Amir Hetsroni

I am not a Zionist, but I am not a provocateur

A report published here of my recent departure from Israel described me as “the long-haired overly opinionated academic Israelis love to hate” and added that I am a well-known “provocateur”. I certainly concur with the physical description (at age 46 I still have head full of hair).

I accept regretfully that several Israelis like me less than they adore the popular minister of defense Bogie Ya’alon (who outside Israel may be considered a war criminal for his responsibility for the destruction of Gaza during the last war), and that even controversial politicians such as Arye Deri (the incoming minister of economy and a convicted white-collar criminal) have more supporters than I do. Yet, I do not see what makes me a provocateur.

My political views are probably not the most well-liked. Specifically, I object to the “Law of Return”; I support giving up as much territory as needed in order to make Israel an official EU member (and believe that generous territorial concessions may do the trick); I oppose nearly any welfare payment and am particularly set against offering Kindergeld (because I want to encourage parents to have fewer children and through that way route reduce population density). These views of mine do not conform to any form of Zionism and betray the essence of patriotism and social benevolence. More generally speaking, I am somewhat libertarian and highly anarchistic, but while this leaning may not be the bread and butter of Moshe Cohen from East Netanya or the teacup of Yaffa Levy from West Rishon-LeZion, there is nothing provocative about it.

Why am I eliciting so much anger? Possibly, because those who act out of emotions find it difficult to handle a person who makes rational arguments. Let’s face it: There is nothing rational about Zionism (or any other grand ideology). When I point out, for instance, that to believe that Ethiopian Jews are our brothers is as genetically logical as suggesting that Sudanese foreign workers are our cousins people get mad. The truth is annoying.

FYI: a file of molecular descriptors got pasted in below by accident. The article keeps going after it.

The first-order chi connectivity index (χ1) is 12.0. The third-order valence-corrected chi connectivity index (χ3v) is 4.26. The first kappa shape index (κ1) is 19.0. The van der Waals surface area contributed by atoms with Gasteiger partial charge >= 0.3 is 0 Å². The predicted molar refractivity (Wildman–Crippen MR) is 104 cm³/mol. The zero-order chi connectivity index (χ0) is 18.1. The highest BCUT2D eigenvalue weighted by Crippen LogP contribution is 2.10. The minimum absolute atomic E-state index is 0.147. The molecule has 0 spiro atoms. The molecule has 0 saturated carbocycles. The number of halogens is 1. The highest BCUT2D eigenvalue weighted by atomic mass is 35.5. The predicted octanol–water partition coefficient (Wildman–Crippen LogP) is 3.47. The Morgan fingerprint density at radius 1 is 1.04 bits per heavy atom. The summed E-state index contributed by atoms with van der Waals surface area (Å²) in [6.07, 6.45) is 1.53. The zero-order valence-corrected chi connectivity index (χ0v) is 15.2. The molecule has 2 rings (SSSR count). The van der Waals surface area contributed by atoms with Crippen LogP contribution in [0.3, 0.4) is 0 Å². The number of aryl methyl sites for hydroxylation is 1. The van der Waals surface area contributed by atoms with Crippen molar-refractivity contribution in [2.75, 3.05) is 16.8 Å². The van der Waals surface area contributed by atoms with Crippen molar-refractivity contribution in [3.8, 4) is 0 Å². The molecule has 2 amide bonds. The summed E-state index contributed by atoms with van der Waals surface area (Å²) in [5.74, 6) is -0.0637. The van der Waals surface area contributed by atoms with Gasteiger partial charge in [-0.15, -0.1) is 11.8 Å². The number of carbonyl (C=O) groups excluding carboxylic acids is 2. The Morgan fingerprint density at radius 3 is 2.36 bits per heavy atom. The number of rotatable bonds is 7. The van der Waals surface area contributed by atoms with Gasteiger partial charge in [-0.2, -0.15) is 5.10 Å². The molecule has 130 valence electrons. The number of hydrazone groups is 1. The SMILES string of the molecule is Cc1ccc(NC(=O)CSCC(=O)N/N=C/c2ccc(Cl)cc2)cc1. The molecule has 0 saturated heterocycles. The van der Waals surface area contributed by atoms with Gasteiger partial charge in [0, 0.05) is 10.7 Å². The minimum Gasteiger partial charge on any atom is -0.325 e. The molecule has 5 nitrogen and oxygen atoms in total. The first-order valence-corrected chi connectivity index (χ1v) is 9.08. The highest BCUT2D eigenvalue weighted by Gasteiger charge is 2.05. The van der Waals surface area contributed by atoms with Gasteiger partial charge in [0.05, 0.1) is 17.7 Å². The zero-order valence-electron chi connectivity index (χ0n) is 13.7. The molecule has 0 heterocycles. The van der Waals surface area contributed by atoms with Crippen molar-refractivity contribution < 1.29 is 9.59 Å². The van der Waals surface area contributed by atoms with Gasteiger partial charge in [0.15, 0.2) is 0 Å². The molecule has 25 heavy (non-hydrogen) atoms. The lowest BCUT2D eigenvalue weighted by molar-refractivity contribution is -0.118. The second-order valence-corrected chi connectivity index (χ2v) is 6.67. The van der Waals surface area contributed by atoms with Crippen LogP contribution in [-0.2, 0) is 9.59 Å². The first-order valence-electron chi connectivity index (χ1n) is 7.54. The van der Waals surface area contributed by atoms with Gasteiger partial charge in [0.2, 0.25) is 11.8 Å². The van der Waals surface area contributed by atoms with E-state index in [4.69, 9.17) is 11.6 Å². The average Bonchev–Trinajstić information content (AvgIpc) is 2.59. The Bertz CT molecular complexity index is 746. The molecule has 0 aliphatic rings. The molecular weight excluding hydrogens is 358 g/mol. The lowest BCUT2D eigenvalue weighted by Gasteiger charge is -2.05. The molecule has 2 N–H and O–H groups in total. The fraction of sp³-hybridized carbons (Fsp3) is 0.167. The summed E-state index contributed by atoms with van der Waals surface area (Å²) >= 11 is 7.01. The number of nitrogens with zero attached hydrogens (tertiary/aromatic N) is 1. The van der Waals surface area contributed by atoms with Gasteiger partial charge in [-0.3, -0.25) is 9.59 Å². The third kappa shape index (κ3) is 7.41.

Yet, I did not leave Israel because a few Israelis hate me. I learned how to live with hatred. I was trained in using pepper gas and in avoiding dangerous situations like a crowded market with a high representation of right-wing Jews of Middle-Eastern origin who cannot stand the fact that in my view their immigration to Israel was beneficial for them but not for me. I left Israel because I am discriminated against in this country for my political views. Labor law forbids such discrimination, but de-facto nobody is enforcing this law. Thus, despite the fact that my scientific record is more impressive than that of most of my peers – no university or college was willing to take the risk that some hot-blooded student would not like to see me standing on the podium; Even though I am a ratings bombshell — no broadcaster was brave enough to allow me to host a program and risk a battle with a regulator. Surely, I could drive a taxi or open a small snack bar – but this is not why I studied for a doctorate and later was awarded professorship. Luckily, overseas my achievements are recognized and so I left. However, the fact that Israel is vomiting me out is evidence of this country’s level of tolerance.

As hard as it may sound to some ears – a country where a person who holds certain views cannot work in his profession, where people born to different religions cannot get married, where immigration is based solely on religious affiliation, and where some two million people have their movements closely scrutinized by a foreign army is not a democracy in the common western sense of the word.

About the Author
Amir Hetsroni was a faculty member at Ariel University in the West Bank. He is emigrating from Israel in order to miss the next war, earn higher wages, enjoy cooler summers, and obtain a living package that is cost-effective. He has three passports and does not feel particularly worried about anti-Semitism.
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